In a statement, Balfour Beatty said: In April, following a review of the labor supply companies it employs, BK Gulf WLL terminated a contract with one of its labor supply companies which were not meeting the required accommodation standards we expect.

Prem Bahadur Tamang left, alongside fellow workers in his labor camp in Qatar.

More recently, in August, following our continuous proactive approach to ensure our standards are being met, we terminated our contracts with a labor supply company who failed to pay their workforce. BK Gulf WLL paid all monies due to the company on time and following the contract.

“BK Gulf WLL will not work with companies who do not meet its standards. The company will continue to enforce these standards.”

Balfour Beatty told the Guardian in April that BK Gulf “provides conditions for its workforce which go over and above local regulations and laws.” It said BK Gulf actively monitors the labor supply companies it uses.

The company insisted that employers only hold workers’ passports for safekeeping, and workers can access them when they need to. The company also claimed that all employees are paid through the wage protection system (WPS) “on time, without fail.”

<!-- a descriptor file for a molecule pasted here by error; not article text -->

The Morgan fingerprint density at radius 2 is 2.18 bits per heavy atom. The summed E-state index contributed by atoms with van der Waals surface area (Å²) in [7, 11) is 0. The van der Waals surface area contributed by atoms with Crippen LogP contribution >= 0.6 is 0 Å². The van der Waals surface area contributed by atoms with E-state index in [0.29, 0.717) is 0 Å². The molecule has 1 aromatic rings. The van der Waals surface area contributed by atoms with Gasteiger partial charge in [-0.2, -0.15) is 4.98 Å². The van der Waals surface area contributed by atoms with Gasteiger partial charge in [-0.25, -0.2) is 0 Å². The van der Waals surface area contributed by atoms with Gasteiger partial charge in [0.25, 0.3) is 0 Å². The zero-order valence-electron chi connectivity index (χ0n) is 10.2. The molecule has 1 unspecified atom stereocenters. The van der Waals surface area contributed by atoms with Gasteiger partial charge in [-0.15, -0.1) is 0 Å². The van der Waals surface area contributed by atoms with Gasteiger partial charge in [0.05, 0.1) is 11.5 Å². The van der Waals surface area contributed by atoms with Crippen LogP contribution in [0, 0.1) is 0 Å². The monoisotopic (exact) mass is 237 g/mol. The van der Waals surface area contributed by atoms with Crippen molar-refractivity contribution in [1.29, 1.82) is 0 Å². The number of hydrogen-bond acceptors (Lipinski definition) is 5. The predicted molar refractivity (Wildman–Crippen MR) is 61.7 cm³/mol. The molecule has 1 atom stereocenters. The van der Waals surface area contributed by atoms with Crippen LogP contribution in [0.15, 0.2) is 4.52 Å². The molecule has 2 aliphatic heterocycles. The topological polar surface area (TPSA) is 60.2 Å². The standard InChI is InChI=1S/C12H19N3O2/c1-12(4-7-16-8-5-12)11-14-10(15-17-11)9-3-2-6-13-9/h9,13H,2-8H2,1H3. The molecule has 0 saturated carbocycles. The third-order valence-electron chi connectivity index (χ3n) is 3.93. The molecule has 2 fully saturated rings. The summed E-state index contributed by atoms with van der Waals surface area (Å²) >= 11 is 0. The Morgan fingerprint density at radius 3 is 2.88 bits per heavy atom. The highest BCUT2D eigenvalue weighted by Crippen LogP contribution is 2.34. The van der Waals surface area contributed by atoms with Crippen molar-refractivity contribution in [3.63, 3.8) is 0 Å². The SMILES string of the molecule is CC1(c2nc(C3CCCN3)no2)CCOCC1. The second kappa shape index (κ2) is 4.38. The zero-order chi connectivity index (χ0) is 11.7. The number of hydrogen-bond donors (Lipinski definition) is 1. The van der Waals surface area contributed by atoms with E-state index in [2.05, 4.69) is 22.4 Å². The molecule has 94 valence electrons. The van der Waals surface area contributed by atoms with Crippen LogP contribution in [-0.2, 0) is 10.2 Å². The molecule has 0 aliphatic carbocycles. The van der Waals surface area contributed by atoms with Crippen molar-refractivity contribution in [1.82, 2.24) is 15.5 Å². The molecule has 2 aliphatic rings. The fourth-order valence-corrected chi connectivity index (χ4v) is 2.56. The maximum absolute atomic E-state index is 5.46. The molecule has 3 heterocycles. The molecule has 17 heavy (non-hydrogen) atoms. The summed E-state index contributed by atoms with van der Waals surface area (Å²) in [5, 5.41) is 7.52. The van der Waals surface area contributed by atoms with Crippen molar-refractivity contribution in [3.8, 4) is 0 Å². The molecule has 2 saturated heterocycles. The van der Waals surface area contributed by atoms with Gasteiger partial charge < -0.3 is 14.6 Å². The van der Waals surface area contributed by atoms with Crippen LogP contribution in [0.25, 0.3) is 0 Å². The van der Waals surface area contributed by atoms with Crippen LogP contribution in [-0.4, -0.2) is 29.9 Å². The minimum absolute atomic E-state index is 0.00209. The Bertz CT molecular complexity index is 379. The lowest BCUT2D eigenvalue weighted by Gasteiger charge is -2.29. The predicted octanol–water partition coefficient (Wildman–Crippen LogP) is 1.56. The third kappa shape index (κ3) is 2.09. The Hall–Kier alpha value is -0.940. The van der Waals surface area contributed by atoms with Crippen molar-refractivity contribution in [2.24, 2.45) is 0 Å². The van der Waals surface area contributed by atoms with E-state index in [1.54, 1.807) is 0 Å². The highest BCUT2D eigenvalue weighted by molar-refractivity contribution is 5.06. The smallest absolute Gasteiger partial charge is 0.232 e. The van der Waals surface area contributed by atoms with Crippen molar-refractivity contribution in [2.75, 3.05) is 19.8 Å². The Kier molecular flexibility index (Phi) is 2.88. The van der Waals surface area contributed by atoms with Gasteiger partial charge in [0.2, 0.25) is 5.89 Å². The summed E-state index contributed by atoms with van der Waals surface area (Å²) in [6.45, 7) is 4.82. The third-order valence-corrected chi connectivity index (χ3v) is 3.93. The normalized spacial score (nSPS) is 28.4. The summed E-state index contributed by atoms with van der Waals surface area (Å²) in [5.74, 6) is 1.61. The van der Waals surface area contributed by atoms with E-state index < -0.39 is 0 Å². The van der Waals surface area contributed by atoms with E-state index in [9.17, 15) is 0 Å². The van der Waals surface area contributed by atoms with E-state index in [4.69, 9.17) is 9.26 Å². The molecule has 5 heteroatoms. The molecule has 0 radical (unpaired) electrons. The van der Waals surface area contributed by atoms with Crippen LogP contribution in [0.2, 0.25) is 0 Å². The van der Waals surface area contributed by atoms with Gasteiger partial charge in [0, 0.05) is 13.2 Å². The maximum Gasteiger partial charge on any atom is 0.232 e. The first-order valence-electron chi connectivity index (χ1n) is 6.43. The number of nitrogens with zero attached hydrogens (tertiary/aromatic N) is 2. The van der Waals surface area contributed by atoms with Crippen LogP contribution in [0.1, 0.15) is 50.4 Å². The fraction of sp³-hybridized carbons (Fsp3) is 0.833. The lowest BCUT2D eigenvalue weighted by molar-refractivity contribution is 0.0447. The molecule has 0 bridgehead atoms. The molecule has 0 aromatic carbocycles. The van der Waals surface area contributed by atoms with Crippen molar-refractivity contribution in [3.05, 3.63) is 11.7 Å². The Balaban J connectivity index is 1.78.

However, the Nepalese workers have accused ETC of abusing the WPS, one of Qatar’s flagship labor reforms, which requires employers to pay their workers directly into their bank accounts. “Our bank cards were made six months ago … but the company hasn’t given them to us yet,” said one worker. “They keep the cards and then pay us in cash.”

A foreign worker climbs scaffolding at al-Wakrah stadium, which is being built for the 2022 World Cup.

The men also said their passports were confiscated on arrival in Qatar. “We wouldn’t be as helpless if we had our passports,” explained the same worker. “The driver who picked us up at the airport took our passports and contract papers. They made us sign something in Arabic and English. We didn’t understand it, but it turns out they’d made us sign a document with a lower salary.”

According to one contract seen by the Guardian, the men were promised a total monthly salary of 1,200 riyals (£240). Most said they are being paid only 900 riyals. The men said the low wages and irregular payments had left them struggling to repay the huge debts they accrued to secure the jobs in Qatar.

One member of the group who has been in Qatar for two years said: “I took a loan of 120,000 rupees [more than £800] at 60% interest, and haven’t been able to pay it back yet.”

ETC did not respond to requests for comment, except to confirm the men had returned to Nepal.

Aidan McQuade, the director of Anti-Slavery International, said confiscation of travel documents, restrictions on freedom of movement, and debt bondage strongly indicate forced labor.